Friday, 30 March 2018

Lyell's Boulder

One of the greatest local luminaries is Sir Charles Lyell (1797 to 1875), who essentially established geology as an academic field of study and introduced a number of theories that are now the bedrock of the discipline. Lyell was a contemporary and friend of Darwin, and one of the first heavyweight academics to lend credence to Darwin's "Theory of Evolution". Lyell was accorded the honour of being buried in Westminster Abbey as I detail here.

Sir Charles Lyell

When I say local, I mean ne plus ultra local: Sir Charles Lyell owned the plot of land where Balintore Castle now stands, prior to the sale of the Balintore Estate to David Lyon.

I had the story told to me by my friend Andrew, that just before dying Lyell insisted on being taken for one last time to a boulder on top of Meams Hill just to the north of Kirriemuir, which I regularly drive past. Andrew and I have often pondered climbing the hill to find it.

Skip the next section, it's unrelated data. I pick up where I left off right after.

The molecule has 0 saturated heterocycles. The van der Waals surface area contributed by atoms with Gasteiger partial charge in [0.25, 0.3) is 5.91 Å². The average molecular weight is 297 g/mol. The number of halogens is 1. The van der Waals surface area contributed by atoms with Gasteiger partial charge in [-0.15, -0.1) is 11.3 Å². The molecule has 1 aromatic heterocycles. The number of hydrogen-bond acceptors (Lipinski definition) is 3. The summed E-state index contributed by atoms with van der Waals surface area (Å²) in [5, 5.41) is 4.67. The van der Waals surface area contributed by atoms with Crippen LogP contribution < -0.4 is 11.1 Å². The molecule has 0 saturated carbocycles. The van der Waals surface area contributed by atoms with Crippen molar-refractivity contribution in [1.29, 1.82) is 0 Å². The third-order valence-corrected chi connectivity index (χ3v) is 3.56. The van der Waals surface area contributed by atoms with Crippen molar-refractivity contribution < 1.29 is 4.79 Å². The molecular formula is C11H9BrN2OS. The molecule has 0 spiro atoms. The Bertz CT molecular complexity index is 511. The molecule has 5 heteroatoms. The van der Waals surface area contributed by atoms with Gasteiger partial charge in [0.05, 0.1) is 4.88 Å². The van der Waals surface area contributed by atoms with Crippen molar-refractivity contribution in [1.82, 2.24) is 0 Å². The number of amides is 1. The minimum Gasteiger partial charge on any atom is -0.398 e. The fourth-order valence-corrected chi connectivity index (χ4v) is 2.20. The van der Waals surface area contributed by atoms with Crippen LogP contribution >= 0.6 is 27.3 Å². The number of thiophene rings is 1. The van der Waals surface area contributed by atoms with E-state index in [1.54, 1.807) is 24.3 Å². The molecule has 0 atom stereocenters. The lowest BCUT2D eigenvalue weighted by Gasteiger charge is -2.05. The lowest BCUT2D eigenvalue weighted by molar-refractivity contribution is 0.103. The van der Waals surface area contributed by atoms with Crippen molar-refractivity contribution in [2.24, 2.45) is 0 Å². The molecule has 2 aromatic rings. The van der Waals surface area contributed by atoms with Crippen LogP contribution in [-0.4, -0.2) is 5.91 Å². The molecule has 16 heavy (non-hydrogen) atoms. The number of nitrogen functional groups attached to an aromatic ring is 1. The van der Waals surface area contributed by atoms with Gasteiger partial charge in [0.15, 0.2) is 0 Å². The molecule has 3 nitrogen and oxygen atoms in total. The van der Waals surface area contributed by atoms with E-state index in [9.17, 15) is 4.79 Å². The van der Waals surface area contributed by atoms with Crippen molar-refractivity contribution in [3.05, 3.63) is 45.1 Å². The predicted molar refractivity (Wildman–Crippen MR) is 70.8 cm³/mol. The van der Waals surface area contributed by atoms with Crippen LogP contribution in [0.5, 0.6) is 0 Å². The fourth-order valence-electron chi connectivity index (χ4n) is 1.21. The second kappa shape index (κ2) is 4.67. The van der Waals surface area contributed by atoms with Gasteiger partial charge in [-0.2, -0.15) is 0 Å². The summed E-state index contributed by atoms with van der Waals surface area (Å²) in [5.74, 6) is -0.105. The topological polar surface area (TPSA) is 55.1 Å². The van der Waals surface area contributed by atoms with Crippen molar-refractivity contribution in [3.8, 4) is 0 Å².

Apparently, the boulder was some remnant of ice-age transport that proved that an ice age had actually occurred. Lyell crawled from his carriage on all fours, almost blind by this stage, just so he could touch the stone.

Anyhow, upon recent interrogation by a local historian it transpired that I had no idea where Andrew got his information. Anyone with an interest in history should check their sources, so I checked back with Andrew. The Lyell story can be found in the 'Regality of Kirriemuir' by Alan Reid, 1909. The book was limited to a print run of 650 copies, after which the printing plates were destroyed. I include photographs of the two pages that tell the tale below:

Lyell's boulder story: part 1 of 2

Lyell's boulder story: part 2 of 2

No comments:

Post a Comment